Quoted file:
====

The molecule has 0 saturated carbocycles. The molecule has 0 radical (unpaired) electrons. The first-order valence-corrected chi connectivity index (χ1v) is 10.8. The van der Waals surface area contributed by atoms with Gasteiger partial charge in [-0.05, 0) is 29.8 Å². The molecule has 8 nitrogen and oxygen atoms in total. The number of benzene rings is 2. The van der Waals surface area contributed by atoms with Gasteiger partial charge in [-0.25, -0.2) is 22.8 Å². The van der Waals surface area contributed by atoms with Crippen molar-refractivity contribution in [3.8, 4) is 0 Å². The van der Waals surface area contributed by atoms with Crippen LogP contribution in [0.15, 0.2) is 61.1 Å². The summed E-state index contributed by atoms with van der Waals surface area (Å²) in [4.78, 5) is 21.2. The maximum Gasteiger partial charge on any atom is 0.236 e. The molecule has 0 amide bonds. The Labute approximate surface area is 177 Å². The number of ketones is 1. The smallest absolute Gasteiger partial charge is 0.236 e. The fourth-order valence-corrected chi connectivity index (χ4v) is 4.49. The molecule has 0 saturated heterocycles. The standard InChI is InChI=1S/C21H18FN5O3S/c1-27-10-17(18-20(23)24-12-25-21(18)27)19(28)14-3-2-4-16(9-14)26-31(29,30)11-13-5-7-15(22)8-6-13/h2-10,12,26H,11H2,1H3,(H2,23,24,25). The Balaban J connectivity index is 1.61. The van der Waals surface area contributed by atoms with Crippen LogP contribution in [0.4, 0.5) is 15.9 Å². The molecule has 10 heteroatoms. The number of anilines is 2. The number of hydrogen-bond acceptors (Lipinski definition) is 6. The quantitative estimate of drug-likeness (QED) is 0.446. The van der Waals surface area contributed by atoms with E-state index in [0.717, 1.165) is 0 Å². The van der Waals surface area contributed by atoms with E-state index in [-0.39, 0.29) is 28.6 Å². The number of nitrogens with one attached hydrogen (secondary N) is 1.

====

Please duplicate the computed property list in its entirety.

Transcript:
The molecule has 0 saturated carbocycles. The molecule has 0 radical (unpaired) electrons. The first-order valence-corrected chi connectivity index (χ1v) is 10.8. The van der Waals surface area contributed by atoms with Gasteiger partial charge in [-0.05, 0) is 29.8 Å². The molecule has 8 nitrogen and oxygen atoms in total. The number of benzene rings is 2. The van der Waals surface area contributed by atoms with Gasteiger partial charge in [-0.25, -0.2) is 22.8 Å². The van der Waals surface area contributed by atoms with Crippen molar-refractivity contribution in [3.8, 4) is 0 Å². The van der Waals surface area contributed by atoms with Crippen LogP contribution in [0.15, 0.2) is 61.1 Å². The summed E-state index contributed by atoms with van der Waals surface area (Å²) in [4.78, 5) is 21.2. The maximum Gasteiger partial charge on any atom is 0.236 e. The molecule has 0 amide bonds. The Labute approximate surface area is 177 Å². The number of ketones is 1. The smallest absolute Gasteiger partial charge is 0.236 e. The fourth-order valence-corrected chi connectivity index (χ4v) is 4.49. The molecule has 0 saturated heterocycles. The standard InChI is InChI=1S/C21H18FN5O3S/c1-27-10-17(18-20(23)24-12-25-21(18)27)19(28)14-3-2-4-16(9-14)26-31(29,30)11-13-5-7-15(22)8-6-13/h2-10,12,26H,11H2,1H3,(H2,23,24,25). The Balaban J connectivity index is 1.61. The van der Waals surface area contributed by atoms with Crippen LogP contribution in [0.4, 0.5) is 15.9 Å². The molecule has 10 heteroatoms. The number of anilines is 2. The number of hydrogen-bond acceptors (Lipinski definition) is 6. The quantitative estimate of drug-likeness (QED) is 0.446. The van der Waals surface area contributed by atoms with E-state index in [0.717, 1.165) is 0 Å². The van der Waals surface area contributed by atoms with E-state index in [-0.39, 0.29) is 28.6 Å². The number of nitrogens with one attached hydrogen (secondary N) is 1.